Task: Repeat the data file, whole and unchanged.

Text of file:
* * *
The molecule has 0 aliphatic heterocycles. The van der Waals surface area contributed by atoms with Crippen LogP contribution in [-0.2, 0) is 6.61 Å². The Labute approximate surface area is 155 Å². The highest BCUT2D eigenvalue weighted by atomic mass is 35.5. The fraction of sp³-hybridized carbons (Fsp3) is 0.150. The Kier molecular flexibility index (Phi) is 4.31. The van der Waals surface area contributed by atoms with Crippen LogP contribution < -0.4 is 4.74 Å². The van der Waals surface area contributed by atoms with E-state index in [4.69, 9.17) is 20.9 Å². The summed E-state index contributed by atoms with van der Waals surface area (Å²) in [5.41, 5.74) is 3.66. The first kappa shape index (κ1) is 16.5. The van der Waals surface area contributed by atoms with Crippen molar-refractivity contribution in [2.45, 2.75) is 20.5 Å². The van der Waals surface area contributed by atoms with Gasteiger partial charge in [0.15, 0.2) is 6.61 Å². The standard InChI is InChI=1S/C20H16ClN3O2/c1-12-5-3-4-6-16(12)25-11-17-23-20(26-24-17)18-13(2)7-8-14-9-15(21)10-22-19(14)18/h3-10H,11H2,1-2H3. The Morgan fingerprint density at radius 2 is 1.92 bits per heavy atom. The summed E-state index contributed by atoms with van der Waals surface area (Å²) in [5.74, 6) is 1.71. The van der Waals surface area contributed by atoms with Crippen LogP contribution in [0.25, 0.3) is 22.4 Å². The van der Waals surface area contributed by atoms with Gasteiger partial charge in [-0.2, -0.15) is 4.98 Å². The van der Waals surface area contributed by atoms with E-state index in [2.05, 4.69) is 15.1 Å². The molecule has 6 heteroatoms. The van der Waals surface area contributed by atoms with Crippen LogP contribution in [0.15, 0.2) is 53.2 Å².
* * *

The molecule has 0 aliphatic heterocycles. The van der Waals surface area contributed by atoms with Crippen LogP contribution in [-0.2, 0) is 6.61 Å². The Labute approximate surface area is 155 Å². The highest BCUT2D eigenvalue weighted by atomic mass is 35.5. The fraction of sp³-hybridized carbons (Fsp3) is 0.150. The Kier molecular flexibility index (Phi) is 4.31. The van der Waals surface area contributed by atoms with Crippen LogP contribution < -0.4 is 4.74 Å². The van der Waals surface area contributed by atoms with E-state index in [4.69, 9.17) is 20.9 Å². The summed E-state index contributed by atoms with van der Waals surface area (Å²) in [5.41, 5.74) is 3.66. The first kappa shape index (κ1) is 16.5. The van der Waals surface area contributed by atoms with Crippen molar-refractivity contribution in [2.45, 2.75) is 20.5 Å². The van der Waals surface area contributed by atoms with Gasteiger partial charge in [0.15, 0.2) is 6.61 Å². The standard InChI is InChI=1S/C20H16ClN3O2/c1-12-5-3-4-6-16(12)25-11-17-23-20(26-24-17)18-13(2)7-8-14-9-15(21)10-22-19(14)18/h3-10H,11H2,1-2H3. The Morgan fingerprint density at radius 2 is 1.92 bits per heavy atom. The summed E-state index contributed by atoms with van der Waals surface area (Å²) in [5.74, 6) is 1.71. The van der Waals surface area contributed by atoms with Crippen LogP contribution in [0.25, 0.3) is 22.4 Å². The van der Waals surface area contributed by atoms with Gasteiger partial charge in [-0.2, -0.15) is 4.98 Å². The van der Waals surface area contributed by atoms with E-state index in [2.05, 4.69) is 15.1 Å². The molecule has 6 heteroatoms. The van der Waals surface area contributed by atoms with Crippen LogP contribution in [0.15, 0.2) is 53.2 Å².